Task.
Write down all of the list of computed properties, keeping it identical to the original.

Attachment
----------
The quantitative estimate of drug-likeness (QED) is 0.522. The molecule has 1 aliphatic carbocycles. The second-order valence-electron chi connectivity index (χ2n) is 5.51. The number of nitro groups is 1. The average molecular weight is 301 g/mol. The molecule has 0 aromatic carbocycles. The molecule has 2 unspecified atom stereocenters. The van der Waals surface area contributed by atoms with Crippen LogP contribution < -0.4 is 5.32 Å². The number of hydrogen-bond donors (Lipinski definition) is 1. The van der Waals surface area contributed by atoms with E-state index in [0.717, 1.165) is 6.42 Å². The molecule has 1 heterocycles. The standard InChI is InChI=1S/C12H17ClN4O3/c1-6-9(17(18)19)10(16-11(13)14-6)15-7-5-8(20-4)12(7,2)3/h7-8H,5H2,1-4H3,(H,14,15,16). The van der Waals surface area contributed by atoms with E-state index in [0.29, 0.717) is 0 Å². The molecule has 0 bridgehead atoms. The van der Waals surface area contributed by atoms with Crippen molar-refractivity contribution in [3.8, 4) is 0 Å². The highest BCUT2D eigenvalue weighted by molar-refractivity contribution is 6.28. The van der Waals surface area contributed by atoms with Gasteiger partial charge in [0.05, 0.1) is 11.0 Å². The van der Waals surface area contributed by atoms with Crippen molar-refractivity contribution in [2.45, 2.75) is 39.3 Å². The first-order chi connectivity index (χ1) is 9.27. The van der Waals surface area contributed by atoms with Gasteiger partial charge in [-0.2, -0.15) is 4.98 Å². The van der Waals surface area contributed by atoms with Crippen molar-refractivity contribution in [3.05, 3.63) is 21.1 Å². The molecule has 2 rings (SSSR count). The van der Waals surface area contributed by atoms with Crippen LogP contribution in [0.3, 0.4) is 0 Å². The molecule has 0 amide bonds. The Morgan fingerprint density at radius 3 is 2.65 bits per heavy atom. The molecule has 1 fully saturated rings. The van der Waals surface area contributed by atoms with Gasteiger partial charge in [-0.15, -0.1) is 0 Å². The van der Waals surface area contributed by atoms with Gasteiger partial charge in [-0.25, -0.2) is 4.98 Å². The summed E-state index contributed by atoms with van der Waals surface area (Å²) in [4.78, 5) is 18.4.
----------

The quantitative estimate of drug-likeness (QED) is 0.522. The molecule has 1 aliphatic carbocycles. The second-order valence-electron chi connectivity index (χ2n) is 5.51. The number of nitro groups is 1. The average molecular weight is 301 g/mol. The molecule has 0 aromatic carbocycles. The molecule has 2 unspecified atom stereocenters. The van der Waals surface area contributed by atoms with Crippen LogP contribution < -0.4 is 5.32 Å². The number of hydrogen-bond donors (Lipinski definition) is 1. The van der Waals surface area contributed by atoms with E-state index in [0.717, 1.165) is 6.42 Å². The molecule has 1 heterocycles. The standard InChI is InChI=1S/C12H17ClN4O3/c1-6-9(17(18)19)10(16-11(13)14-6)15-7-5-8(20-4)12(7,2)3/h7-8H,5H2,1-4H3,(H,14,15,16). The van der Waals surface area contributed by atoms with E-state index in [0.29, 0.717) is 0 Å². The molecule has 0 bridgehead atoms. The van der Waals surface area contributed by atoms with Crippen molar-refractivity contribution in [3.8, 4) is 0 Å². The highest BCUT2D eigenvalue weighted by molar-refractivity contribution is 6.28. The van der Waals surface area contributed by atoms with Gasteiger partial charge in [0.05, 0.1) is 11.0 Å². The van der Waals surface area contributed by atoms with Crippen molar-refractivity contribution in [2.45, 2.75) is 39.3 Å². The first-order chi connectivity index (χ1) is 9.27. The van der Waals surface area contributed by atoms with Gasteiger partial charge in [-0.2, -0.15) is 4.98 Å². The van der Waals surface area contributed by atoms with Crippen molar-refractivity contribution in [3.05, 3.63) is 21.1 Å². The molecule has 2 rings (SSSR count). The van der Waals surface area contributed by atoms with Crippen LogP contribution in [0.3, 0.4) is 0 Å². The molecule has 0 amide bonds. The Morgan fingerprint density at radius 3 is 2.65 bits per heavy atom. The molecule has 1 fully saturated rings. The van der Waals surface area contributed by atoms with Gasteiger partial charge in [-0.15, -0.1) is 0 Å². The van der Waals surface area contributed by atoms with Gasteiger partial charge in [-0.25, -0.2) is 4.98 Å². The summed E-state index contributed by atoms with van der Waals surface area (Å²) in [4.78, 5) is 18.4.